Beware HMRC’s Let Property Campaign


Mar 22, 2016


Tax Tips

In March 2016 HMRC issued about 3,000 ‘Let Property Campaign’ letters to both UK resident and non-resident landlords who have failed to declare their rental income. This letter means that the investigation is “prompted” by HMRC, resulting in higher penalties applying if there is any underpaid tax. As the name ‘campaign’ suggests, if you are a landlord then this is a means by which you can correct your tax affairs with HMRC through following a set procedure, and HMRC are there to help and encourage you to get your tax affairs up to date.

So what do you do if you get a “prompted” letter? Firstly, don’t ignore the letter – this could result in a worse scenario where you are investigated under much stricter rules with possible criminal prosecution and higher penalties. Remember, if you receive this letter, HMRC already have information from a third party source that has indirectly informed them that you have a buy to let property and have received rental income. The next thing is, don’t panic – HMRC want you to put your tax affairs in order and are trying to help you get there with the minimum stress. You have 30 days from the date of the letter to let HMRC know that you are either intending to make a disclosure or that your tax affairs are in fact up to date. Once you have done that HMRC will write to you again. In this new letter they will let you know that you have 3 months from the date of that letter to provide them with details.

So what if you haven’t received a letter from HMRC but you do have undisclosed rental income? Our advice is, be proactive and notify HMRC first. The disclosure then becomes “unprompted”, the penalty falls into a smaller percentage band and the situation is easier to handle because you are in control. The first thing you should do is formally notify HMRC using their online Notification Form. HMRC will then write to you acknowledging your intention to disclose and give you 3 months from the date of that letter to provide them with all the details.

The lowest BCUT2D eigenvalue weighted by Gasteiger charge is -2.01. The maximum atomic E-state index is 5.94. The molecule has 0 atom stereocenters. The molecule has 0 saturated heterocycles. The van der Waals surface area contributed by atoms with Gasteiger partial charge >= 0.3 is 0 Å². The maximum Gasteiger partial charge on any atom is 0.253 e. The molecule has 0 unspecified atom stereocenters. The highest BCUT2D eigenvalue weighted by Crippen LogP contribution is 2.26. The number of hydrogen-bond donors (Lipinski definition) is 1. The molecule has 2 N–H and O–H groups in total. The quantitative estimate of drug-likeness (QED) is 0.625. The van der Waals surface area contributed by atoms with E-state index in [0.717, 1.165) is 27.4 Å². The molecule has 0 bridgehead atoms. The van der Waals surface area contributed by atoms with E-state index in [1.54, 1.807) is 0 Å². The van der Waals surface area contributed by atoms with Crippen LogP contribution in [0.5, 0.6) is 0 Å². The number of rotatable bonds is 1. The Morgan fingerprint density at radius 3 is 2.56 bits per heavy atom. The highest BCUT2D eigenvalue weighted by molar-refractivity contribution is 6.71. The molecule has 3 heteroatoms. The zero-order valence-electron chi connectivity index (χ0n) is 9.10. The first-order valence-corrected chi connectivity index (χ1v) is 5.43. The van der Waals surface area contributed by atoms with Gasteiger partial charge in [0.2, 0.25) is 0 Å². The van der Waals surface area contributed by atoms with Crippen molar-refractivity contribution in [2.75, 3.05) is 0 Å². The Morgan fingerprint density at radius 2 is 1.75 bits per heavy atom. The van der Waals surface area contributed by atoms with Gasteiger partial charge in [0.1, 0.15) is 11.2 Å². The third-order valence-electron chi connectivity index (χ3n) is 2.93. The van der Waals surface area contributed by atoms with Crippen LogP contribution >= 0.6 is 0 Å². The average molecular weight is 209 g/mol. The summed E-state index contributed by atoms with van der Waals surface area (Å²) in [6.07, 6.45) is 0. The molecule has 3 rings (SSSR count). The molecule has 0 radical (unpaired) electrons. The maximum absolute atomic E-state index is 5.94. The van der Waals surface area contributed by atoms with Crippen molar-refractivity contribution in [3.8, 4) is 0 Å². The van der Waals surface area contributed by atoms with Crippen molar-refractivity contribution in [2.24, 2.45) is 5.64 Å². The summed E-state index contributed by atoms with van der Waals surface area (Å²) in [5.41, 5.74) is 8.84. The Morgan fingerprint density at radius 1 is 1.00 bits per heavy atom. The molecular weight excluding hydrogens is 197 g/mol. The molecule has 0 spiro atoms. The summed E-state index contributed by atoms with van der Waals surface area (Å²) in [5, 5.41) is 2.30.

If you are already registered for self assessment, have filed your tax returns on time but have carelessly forgotten to include your rental income, then with an “unprompted” disclosure HMRC will only ask you to pay and disclose a maximum of 6 years. Whereas if HMRC have made a “prompted” disclosure, it will be much harder to convince HMRC that a simple mistake has been made and the law allows them to go back 20 years. Also, if you have not registered for self assessment and your disclosure is “unprompted” then HMRC can ask you to go back 20 years.

The team at Paish Tooth are here to help if you have any concerns whatsoever about undisclosed rental income. We have the expertise in house to see you smoothly through the Let Property Campaign process. As they say, a problem shared is a problem halved.

You can also protect yourself against the cost of most tax investigations by subscribing to Paish Tooth’s Tax Investigation Service.  As well as providing financial protection it also offers the security of knowing that a potentially distressing situation will be fully handled by an experienced accountant, which is an invaluable and reassuring combination.